Dealing with Deities: The Ritual Vow in South Asia

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Selva J. Raj, William P. Harman
SUNY Press, Jan 1, 2007 - History - 287 pages
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Drawing on original field research, Dealing with Deities explores the practice of taking ritual vows in the lives of ordinary religious practitioners in South Asia. The cornerstone of lay religious activity, vow rituals are adopted by Muslims, Hindus, Christians, Buddhists, Jains, and Sikhs who wish to commit themselves to ritually enacted relationships with sacred figures in order to gain earthly boons and spiritual merit. The contributors to this volume offer a fascinating look at the varieties and complexities of vows and also focus on a unique characteristic of this vow-taking culture, that of resorting to deities and shrines of other religions in defiance of institutional directives and religious boundaries. Richly illustrated, the book explores the creativity of South Asian devotees and their deeply felt convictions that what they require, they can achieve faithfully—and independently—by dealing directly with deities.
  

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Contents

Introduction The Deal with DeitiesWays Vows Work in South Asia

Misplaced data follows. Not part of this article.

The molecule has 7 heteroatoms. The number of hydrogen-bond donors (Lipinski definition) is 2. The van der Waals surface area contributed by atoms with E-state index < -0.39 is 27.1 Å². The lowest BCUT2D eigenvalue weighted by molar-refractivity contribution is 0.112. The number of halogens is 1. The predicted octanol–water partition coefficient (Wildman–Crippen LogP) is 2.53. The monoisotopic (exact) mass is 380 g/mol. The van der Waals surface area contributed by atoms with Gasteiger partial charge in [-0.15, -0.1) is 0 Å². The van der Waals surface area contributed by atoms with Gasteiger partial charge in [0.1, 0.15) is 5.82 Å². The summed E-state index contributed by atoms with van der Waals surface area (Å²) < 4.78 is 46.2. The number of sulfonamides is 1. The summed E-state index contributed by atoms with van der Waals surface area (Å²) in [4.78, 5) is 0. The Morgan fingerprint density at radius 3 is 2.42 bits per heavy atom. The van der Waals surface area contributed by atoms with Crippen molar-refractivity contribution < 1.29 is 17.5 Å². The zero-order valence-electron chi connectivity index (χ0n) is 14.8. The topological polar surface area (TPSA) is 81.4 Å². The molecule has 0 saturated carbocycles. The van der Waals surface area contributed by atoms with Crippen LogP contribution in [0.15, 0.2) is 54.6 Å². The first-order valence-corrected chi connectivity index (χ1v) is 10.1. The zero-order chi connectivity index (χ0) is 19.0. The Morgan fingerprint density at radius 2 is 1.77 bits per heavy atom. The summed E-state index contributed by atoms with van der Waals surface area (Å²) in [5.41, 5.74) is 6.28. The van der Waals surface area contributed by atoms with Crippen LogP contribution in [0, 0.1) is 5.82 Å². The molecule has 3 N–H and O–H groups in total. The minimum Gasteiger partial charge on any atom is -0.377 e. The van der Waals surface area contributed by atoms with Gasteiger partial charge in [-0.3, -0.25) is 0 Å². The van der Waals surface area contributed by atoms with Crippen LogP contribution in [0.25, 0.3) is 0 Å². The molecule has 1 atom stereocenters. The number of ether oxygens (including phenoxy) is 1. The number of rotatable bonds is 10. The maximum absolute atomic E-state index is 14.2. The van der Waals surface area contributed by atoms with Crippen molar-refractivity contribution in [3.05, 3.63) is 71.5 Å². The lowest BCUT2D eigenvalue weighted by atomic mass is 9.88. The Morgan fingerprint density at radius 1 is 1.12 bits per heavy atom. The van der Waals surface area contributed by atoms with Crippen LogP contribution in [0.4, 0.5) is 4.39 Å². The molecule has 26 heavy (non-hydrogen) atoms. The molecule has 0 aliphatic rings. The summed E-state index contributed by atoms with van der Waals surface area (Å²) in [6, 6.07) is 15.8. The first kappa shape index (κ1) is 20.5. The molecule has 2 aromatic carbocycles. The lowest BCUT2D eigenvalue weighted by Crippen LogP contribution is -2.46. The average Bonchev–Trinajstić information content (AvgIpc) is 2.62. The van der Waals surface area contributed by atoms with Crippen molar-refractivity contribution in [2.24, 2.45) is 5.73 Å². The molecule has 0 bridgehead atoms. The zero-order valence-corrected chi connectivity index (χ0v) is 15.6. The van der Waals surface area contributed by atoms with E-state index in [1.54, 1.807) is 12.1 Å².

1
The Vow A Short Story
15
Negotiating Relationships with the Goddess
25
Shared Vows Shared Space and Shared Deities Vow Rituals among Tamil Catholics in South India
43
Religious Vows at the Shrine of Shahul Hamid
65
In the Company of Pirs Making Vows Receiving Favors at Bangladeshi Sufi Shrines
87
Bara Buddhist Vows at Kataragama
107
Performing Vows in Diasporic Contexts Tamil Hindus Temples and Goddesses in Germany
129
Negotiating Karma Merit and Liberation Vowtaking in the Jain Tradition
187
Vows in the Sikh Tradition
201
When Vows Fail to Deliver What They Promise The Case of Shyamavati
219
Two Critiques of Womens Vows
235
Toward a Typology of South Asian Lay Vows
249
Glossary
257
Contributors
269
Appendix
273

Singing a Vow Devoting Oneself to Shiva through Song
147
Monastic Vows and the Ramananda Sampraday
165

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About the author (2007)

Selva J. Raj (1952–2008) was Chair and Stanley S. Kresge Professor of Religious Studies at Albion College. He is the coeditor (with Corinne G. Dempsey) of Miracle as Modern Conundrum in South Asian Religious Traditions; Popular Christianity in India: Riting between the Lines; and Sacred Play: Ritual Levity and Humor in South Asian Religions, all published by SUNY Press.

William P. Harman is Professor of Philosophy and Religion at the University of Tennessee at Chattanooga.

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